The Godz starts off with the riff-happy “Go Away,” a rollicking booger-rocker that sounds like a less-distinctive Jo Jo Gunne, with squalls of ringing guitars, a neck-breaking backbeat, and a solid tho’ unspectacular bass line. Played live, the song probably kicked serious ass, and it sounds OK on the stereo today if you down a shot or two of rotgut and let the guitars carry you away on a cloud of alcohol-inspired bliss. By contrast, “Baby I Love You” is a real fart in the cookie jar, songwriter Moore ripping off about half-a-dozen tunes from better artists, not limited to Chuck Berry, Bob Seger, and the Rockets, the chorus alone pinching the infamous “rock me baby” line that was chiseled in stone sometime during the hieroglyphic era of rock ‘n’ roll, delivered here like a flaccid reminder to move your clothes from the washer to the dryer.

The next couple of tunes salvage the remainder of what was originally side one of the album, the first of ‘em, “Guaranteed,” rocking like a cross between Status Quo and Lynyrd Skynyrd, machine-gun drumbeats matched by twangy vocals and high-flying, razor-sharp guitars. The proto-metal jam “Gotta Keep Runnin’” borrows a bit of the cowbell intro from Grand Funk’s “We’re An American Band,” and pairs it with the locomotive redneck rock of Blackfoot in the creation of a pud-pounding, steel-toed, junkyard brawl of epic proportions. Moore’s spoken word bit in the middle about how we’re all “rock ‘n’ roll godz” was ridiculous even by 1970s standards but, once again, if you drop enough Quaaludes and chase ‘em down with enough rye whiskey, Moore’s absurd ramblings hit your ears like a Shakespearean soliloquy.

Candy’s Going Bad

Side two of The Godz is a mercifully short, albeit athletic three songs long, jumping off the turntable with the raucous “Under the Table.” Opening with some sort of industrial drone intro more suited to a Joy Division single, the song blasts your senses with a pyrotechnic display of twin guitars that sound like BTO but smack your medulla oblongata like Judas Priest. From the chaotic peak, the song devolves into an ear-pleasing Southern rock jam with all four instruments intertwining to great effect. “Cross Country” is a standard-issue, country-flavored rocker with screaming guitar solos and a choogling rhythm that plays well to Harley-Davidson enthusiasts on either side of the Mason-Dixon line.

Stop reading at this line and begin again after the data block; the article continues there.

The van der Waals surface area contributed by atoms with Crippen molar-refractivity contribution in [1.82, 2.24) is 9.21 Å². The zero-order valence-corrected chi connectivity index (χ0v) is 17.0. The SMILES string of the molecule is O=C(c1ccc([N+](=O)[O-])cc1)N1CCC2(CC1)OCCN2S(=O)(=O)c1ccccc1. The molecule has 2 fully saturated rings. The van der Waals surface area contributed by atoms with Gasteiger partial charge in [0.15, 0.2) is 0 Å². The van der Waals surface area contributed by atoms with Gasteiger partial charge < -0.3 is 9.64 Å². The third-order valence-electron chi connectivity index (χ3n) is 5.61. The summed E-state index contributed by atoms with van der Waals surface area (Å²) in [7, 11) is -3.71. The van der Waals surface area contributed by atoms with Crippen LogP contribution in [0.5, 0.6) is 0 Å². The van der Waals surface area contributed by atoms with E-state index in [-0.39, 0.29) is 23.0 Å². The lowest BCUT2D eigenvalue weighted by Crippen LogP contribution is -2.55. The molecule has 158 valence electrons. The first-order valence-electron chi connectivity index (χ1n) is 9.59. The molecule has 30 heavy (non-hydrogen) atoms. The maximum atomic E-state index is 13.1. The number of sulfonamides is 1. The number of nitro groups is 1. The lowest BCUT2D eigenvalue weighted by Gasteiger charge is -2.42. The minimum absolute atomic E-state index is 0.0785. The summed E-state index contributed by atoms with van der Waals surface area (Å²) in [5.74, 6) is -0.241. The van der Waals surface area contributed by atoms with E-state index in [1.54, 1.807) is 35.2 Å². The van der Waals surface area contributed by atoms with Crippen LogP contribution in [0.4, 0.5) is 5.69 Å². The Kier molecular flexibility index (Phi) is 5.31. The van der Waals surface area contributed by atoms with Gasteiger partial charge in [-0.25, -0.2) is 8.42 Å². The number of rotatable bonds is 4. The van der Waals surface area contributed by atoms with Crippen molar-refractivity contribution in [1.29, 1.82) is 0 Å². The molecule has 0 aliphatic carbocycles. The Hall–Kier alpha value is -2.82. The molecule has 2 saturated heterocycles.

The undeniable highlight of The Godz, though, is the album-closing cover of Golden Earring’s “Candy’s Going Bad.” An unlikely choice in material (every other bar band at the time was playing “Radar Love”), “Candy’s Going Bad” showcases the band’s instrumental skills while removing the “ick” factor of their self-written lyrical turds. Starting slowly with a blast-oven intro that is more industrial that anything Einstürzende Neubauten ever thought of, the song unrolls in ways both predictable and otherwise, with plenty of scorched-earth fretwork, an unusual and somewhat syncopated arrangement, a blizzard of drumbeats-and-cymbals crashing down in the back of the mix, and gangfight vocals reminiscent of the Dictators. The song rocks harder and faster and with more energy than anything else on the album, and shows what these lunkheads may have achieved if they’d had a half-decent (and literate) songwriter on the payroll.

The question, then, would be “are the Godz worth their cult band status with hard rock and heavy metal fans?” The short answer: I dunno!? The Reverend saw ‘em perform once, way back in the day, and I remember being pretty damned entertained at the time. Given my nutritious daily diet of psilocybin, pizza, Stroh’s beer, and Jack Daniels during that era, however, I couldn’t reliably bet my rockcrit reputation on the Godz’ onstage prowess.

The Reverend’s Bottom Line

The band’s self-titled debut, produced by Grand Funk drummer Don Brewer, shows moments of hard-rockin’ brilliance surrounded by trite period clichés that would be repeated ad nauseum a decade later by a younger generation of similarly shaggy-headed, Marshall-stacked cretins. That the Godz proved to be influential far beyond their meager album sales is undeniable, and while they may have rocked many a stage at the time, their trademark biker boogie-rock sound would be pursued with greater success by bands like Badlands, Jackyl, and the Black Label Society years down the road. Still, not a bad musical legacy for a bunch of guys from Columbus… (Rock Candy Records, released May 15th, 2010)

Review originally published by Blurt magazine, 2010

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The Godz’s The Godz